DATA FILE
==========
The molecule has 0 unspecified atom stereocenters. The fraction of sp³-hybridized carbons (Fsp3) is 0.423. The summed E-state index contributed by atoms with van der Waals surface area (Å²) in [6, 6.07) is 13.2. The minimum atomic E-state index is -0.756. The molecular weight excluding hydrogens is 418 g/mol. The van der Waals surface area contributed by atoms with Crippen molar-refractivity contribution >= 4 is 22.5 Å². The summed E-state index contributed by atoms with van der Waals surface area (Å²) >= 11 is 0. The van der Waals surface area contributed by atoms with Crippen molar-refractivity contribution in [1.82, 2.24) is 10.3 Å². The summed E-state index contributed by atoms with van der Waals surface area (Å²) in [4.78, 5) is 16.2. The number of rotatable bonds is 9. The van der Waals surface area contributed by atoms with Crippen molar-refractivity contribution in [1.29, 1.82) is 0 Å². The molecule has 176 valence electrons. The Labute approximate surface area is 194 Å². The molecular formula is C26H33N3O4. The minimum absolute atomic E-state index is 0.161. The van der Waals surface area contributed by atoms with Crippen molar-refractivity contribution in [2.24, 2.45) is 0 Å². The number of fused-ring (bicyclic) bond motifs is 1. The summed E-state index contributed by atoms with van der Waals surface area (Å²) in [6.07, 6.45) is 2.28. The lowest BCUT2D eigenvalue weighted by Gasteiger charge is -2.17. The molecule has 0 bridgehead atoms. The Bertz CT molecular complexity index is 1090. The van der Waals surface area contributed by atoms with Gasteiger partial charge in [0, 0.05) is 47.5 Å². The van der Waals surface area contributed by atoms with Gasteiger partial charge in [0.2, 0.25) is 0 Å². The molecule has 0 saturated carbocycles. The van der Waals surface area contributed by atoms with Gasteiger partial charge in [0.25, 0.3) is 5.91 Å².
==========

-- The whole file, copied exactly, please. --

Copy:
The molecule has 0 unspecified atom stereocenters. The fraction of sp³-hybridized carbons (Fsp3) is 0.423. The summed E-state index contributed by atoms with van der Waals surface area (Å²) in [6, 6.07) is 13.2. The minimum atomic E-state index is -0.756. The molecular weight excluding hydrogens is 418 g/mol. The van der Waals surface area contributed by atoms with Crippen molar-refractivity contribution >= 4 is 22.5 Å². The summed E-state index contributed by atoms with van der Waals surface area (Å²) >= 11 is 0. The van der Waals surface area contributed by atoms with Crippen molar-refractivity contribution in [1.82, 2.24) is 10.3 Å². The summed E-state index contributed by atoms with van der Waals surface area (Å²) in [4.78, 5) is 16.2. The number of rotatable bonds is 9. The van der Waals surface area contributed by atoms with Crippen molar-refractivity contribution in [1.29, 1.82) is 0 Å². The molecule has 176 valence electrons. The Labute approximate surface area is 194 Å². The molecular formula is C26H33N3O4. The minimum absolute atomic E-state index is 0.161. The van der Waals surface area contributed by atoms with Crippen molar-refractivity contribution in [2.24, 2.45) is 0 Å². The number of fused-ring (bicyclic) bond motifs is 1. The summed E-state index contributed by atoms with van der Waals surface area (Å²) in [6.07, 6.45) is 2.28. The lowest BCUT2D eigenvalue weighted by Gasteiger charge is -2.17. The molecule has 0 bridgehead atoms. The Bertz CT molecular complexity index is 1090. The van der Waals surface area contributed by atoms with Gasteiger partial charge in [0, 0.05) is 47.5 Å². The van der Waals surface area contributed by atoms with Gasteiger partial charge in [0.2, 0.25) is 0 Å². The molecule has 0 saturated carbocycles. The van der Waals surface area contributed by atoms with Gasteiger partial charge in [0.25, 0.3) is 5.91 Å².